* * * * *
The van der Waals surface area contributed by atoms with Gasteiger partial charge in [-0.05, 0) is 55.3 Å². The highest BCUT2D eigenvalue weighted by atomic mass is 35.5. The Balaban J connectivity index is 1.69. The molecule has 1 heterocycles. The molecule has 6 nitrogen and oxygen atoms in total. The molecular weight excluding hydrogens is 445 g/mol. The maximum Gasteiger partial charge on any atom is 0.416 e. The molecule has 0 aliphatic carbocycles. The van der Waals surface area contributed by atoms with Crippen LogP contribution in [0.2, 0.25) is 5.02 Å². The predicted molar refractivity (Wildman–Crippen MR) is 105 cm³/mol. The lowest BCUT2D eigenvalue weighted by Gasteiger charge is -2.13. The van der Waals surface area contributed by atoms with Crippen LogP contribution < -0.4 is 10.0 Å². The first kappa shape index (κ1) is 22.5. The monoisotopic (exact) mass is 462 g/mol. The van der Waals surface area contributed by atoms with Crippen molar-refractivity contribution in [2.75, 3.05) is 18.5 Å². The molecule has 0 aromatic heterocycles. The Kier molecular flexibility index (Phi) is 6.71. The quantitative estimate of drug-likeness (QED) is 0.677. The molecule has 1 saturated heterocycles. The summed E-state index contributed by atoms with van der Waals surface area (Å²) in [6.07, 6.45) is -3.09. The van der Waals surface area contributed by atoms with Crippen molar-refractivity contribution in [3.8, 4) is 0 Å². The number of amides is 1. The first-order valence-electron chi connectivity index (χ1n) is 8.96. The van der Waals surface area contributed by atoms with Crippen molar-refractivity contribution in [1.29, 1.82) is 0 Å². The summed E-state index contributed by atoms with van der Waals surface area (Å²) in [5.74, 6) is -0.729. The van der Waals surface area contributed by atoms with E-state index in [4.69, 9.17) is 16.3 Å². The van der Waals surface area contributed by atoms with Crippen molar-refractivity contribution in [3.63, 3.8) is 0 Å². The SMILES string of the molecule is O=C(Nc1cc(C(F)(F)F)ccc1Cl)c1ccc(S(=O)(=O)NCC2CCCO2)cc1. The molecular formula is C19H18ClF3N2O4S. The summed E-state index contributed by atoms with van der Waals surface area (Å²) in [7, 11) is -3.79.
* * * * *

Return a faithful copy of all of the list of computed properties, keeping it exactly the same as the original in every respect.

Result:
The van der Waals surface area contributed by atoms with Gasteiger partial charge in [-0.05, 0) is 55.3 Å². The highest BCUT2D eigenvalue weighted by atomic mass is 35.5. The Balaban J connectivity index is 1.69. The molecule has 1 heterocycles. The molecule has 6 nitrogen and oxygen atoms in total. The molecular weight excluding hydrogens is 445 g/mol. The maximum Gasteiger partial charge on any atom is 0.416 e. The molecule has 0 aliphatic carbocycles. The van der Waals surface area contributed by atoms with Crippen LogP contribution in [0.2, 0.25) is 5.02 Å². The predicted molar refractivity (Wildman–Crippen MR) is 105 cm³/mol. The lowest BCUT2D eigenvalue weighted by Gasteiger charge is -2.13. The van der Waals surface area contributed by atoms with Crippen LogP contribution < -0.4 is 10.0 Å². The first kappa shape index (κ1) is 22.5. The monoisotopic (exact) mass is 462 g/mol. The van der Waals surface area contributed by atoms with Crippen molar-refractivity contribution in [2.75, 3.05) is 18.5 Å². The molecule has 0 aromatic heterocycles. The Kier molecular flexibility index (Phi) is 6.71. The quantitative estimate of drug-likeness (QED) is 0.677. The molecule has 1 saturated heterocycles. The summed E-state index contributed by atoms with van der Waals surface area (Å²) in [6.07, 6.45) is -3.09. The van der Waals surface area contributed by atoms with Crippen molar-refractivity contribution in [3.8, 4) is 0 Å². The number of amides is 1. The first-order valence-electron chi connectivity index (χ1n) is 8.96. The van der Waals surface area contributed by atoms with Crippen molar-refractivity contribution in [1.29, 1.82) is 0 Å². The summed E-state index contributed by atoms with van der Waals surface area (Å²) in [5.74, 6) is -0.729. The van der Waals surface area contributed by atoms with E-state index in [4.69, 9.17) is 16.3 Å². The van der Waals surface area contributed by atoms with Crippen molar-refractivity contribution in [3.63, 3.8) is 0 Å². The SMILES string of the molecule is O=C(Nc1cc(C(F)(F)F)ccc1Cl)c1ccc(S(=O)(=O)NCC2CCCO2)cc1. The molecular formula is C19H18ClF3N2O4S. The summed E-state index contributed by atoms with van der Waals surface area (Å²) in [7, 11) is -3.79.